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Sanders v. Ryan

United States District Court, D. Arizona

March 8, 2019

Christian Lee Sanders, Petitioner,
v.
Charles L. Ryan, et al., Respondents.

          ORDER

          G. Murray Snow, Chief United States District Judge.

         Pending before the Court is Magistrate Judge Eileen S. Willett's Report and Recommendation (“R&R”) (Doc. 21) and Petitioner Christian Lee Sanders's objections to that R&R. (Doc. 22). For the following reasons, the R&R will be adopted and Sanders's Petition for relief will be denied.

         BACKGROUND

         Because no party has objected to the procedural background as set forth in the R&R, the Court adopts the background as an accurate account. (Doc. 21 at 1-2). Magistrate Judge Willett recommends that Sanders' Petition be denied. (Doc. 21 at 8-9). Sanders objected to the conclusions of the R&R, arguing that a fundamental miscarriage of justice will result if the Court does not consider the merits of his claim. (Doc. 22 at 4). But because the R&R correctly analyzed his claims, his petition for habeas corpus will be denied.

         DISCUSSION

         I. Legal Standard

         This court “may accept, reject, or modify, in whole or in part, the findings or recommendations made by the magistrate judge.” 28 U.S.C. § 636(b)(1). “[T]he district judge must review the magistrate judge's findings and recommendations de novo if objection is made, but not otherwise. United States v. Reyna-Tapia, 328 F.3d 1114, 1121 (9th Cir. 2003) (en banc). District courts are not required to conduct “any review at all . . . of any issue that is not the subject of an objection.” Thomas v. Arn, 474 U.S. 140, 149 (1985).

         II. Analysis

         The writ of habeas corpus affords relief to persons in custody in violation of the Constitution, laws, or treaties of the United States. 28 U.S.C. § 2241(c)(3). Review of petitions for habeas corpus is governed by the Antiterrorism and Effective Death Penalty Act of 1996. 28 U.S.C. § 2244 et seq. For a state prisoner to receive review of his federal claims in federal court, he must first exhaust all available state remedies. 28 U.S.C. § 2254(b)(1)(A).

         To exhaust state remedies, a prisoner must “fairly present” his claims to the appropriate state court. See Coleman v. Thompson, 501 U.S. 722, 731 (1991) (holding that “a state prisoner's federal habeas petition should be dismissed if the prisoner has not exhausted available state remedies as to any of his federal claims”). A prisoner must describe “both the operative facts and the federal legal theory on which his claim is based so that the state courts [could] have a fair opportunity to apply controlling legal principles to the facts bearing upon his constitutional claim.” Kelly v. Small, 315 F.3d 1063, 1066 (9th Cir. 2003) (citations and internal quotation marks omitted). If a prisoner fails to fairly present his claims to the proper state court, his claims are procedurally defaulted and barred from habeas review. Ylst v. Nunnemaker, 501 U.S. 797, 802-05 (1991). In Arizona, a petitioner does not exhaust a claim for purposes of federal review unless he has presented it to the state Court of Appeals. Castillo v. McFadden, 399 F.3d 993, 998 (9th Cir. 2004).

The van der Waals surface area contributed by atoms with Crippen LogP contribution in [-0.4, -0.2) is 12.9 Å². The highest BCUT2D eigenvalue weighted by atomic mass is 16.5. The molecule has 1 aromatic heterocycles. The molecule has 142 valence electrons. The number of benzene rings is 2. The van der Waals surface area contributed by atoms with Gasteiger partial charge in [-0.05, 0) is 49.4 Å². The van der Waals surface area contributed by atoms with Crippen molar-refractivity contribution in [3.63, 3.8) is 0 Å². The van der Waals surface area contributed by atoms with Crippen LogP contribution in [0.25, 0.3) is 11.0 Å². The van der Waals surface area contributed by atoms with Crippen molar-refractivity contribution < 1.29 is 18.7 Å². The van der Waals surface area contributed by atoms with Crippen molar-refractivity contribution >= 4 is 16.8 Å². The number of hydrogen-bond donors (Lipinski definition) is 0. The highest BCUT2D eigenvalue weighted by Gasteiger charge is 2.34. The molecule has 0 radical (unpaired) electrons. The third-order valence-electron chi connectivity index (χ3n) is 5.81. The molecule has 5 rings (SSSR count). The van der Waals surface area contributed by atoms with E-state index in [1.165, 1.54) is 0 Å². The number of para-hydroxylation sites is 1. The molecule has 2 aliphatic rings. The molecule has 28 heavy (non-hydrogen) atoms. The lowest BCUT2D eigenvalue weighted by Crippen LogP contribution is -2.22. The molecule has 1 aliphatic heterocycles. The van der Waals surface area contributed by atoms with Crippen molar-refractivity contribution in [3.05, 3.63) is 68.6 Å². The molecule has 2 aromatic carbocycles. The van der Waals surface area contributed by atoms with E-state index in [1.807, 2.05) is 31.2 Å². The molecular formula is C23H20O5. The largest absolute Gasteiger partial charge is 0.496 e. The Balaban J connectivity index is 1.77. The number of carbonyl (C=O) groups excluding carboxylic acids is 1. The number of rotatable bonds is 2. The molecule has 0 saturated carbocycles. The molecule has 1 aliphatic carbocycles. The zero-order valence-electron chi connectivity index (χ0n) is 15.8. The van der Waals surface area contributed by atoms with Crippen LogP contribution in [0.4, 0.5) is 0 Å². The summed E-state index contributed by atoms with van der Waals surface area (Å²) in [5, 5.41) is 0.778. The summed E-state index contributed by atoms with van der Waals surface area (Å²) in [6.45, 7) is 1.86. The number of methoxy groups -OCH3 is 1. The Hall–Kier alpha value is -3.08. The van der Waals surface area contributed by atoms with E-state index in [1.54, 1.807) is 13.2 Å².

If a claim is procedurally defaulted, a petitioner may overcome that procedural bar by demonstrating a fundamental miscarriage of justice. To demonstrate a fundamental miscarriage of justice, a petitioner must demonstrate that “a constitutional violation has resulted in the conviction of one who is actually innocent.” Schulp v. Delo, 513 U.S. 298, 327 (1995). Generally, to prove a fundamental miscarriage of justice, a petitioner must point to new reliable evidence that could support a finding of actual innocence. Id. at 324- 325.

         A. Sanders Did Not Present His Claims to the Arizona Court of Appeals

         Sanders filed two separate post-conviction relief petitions in the Maricopa County Superior Court. Both petitions were not filed correctly with the Arizona Court of Appeals.

         Magistrate Judge Willett correctly concluded that all of Petitioner's claims are procedurally defaulted. The first post-conviction relief petition filed in the trial court alleged that his guilty plea was wrongfully induced. That claim is now included in Grounds Three and Four of Sanders' petition before this Court. (Doc. 1 at 8-9). On June 17, 2016 the Maricopa County Superior Court denied Sanders's Motion for Reconsideration. (Doc. 13-3 at 105). Under Arizona Rule of Criminal Procedure 32.9(c), Sanders had thirty days to petition the Arizona Court of Appeals, but did not file a petition for review until August 1, 2016. The Arizona Court of Appeals dismissed Sanders's first post-conviction relief ...


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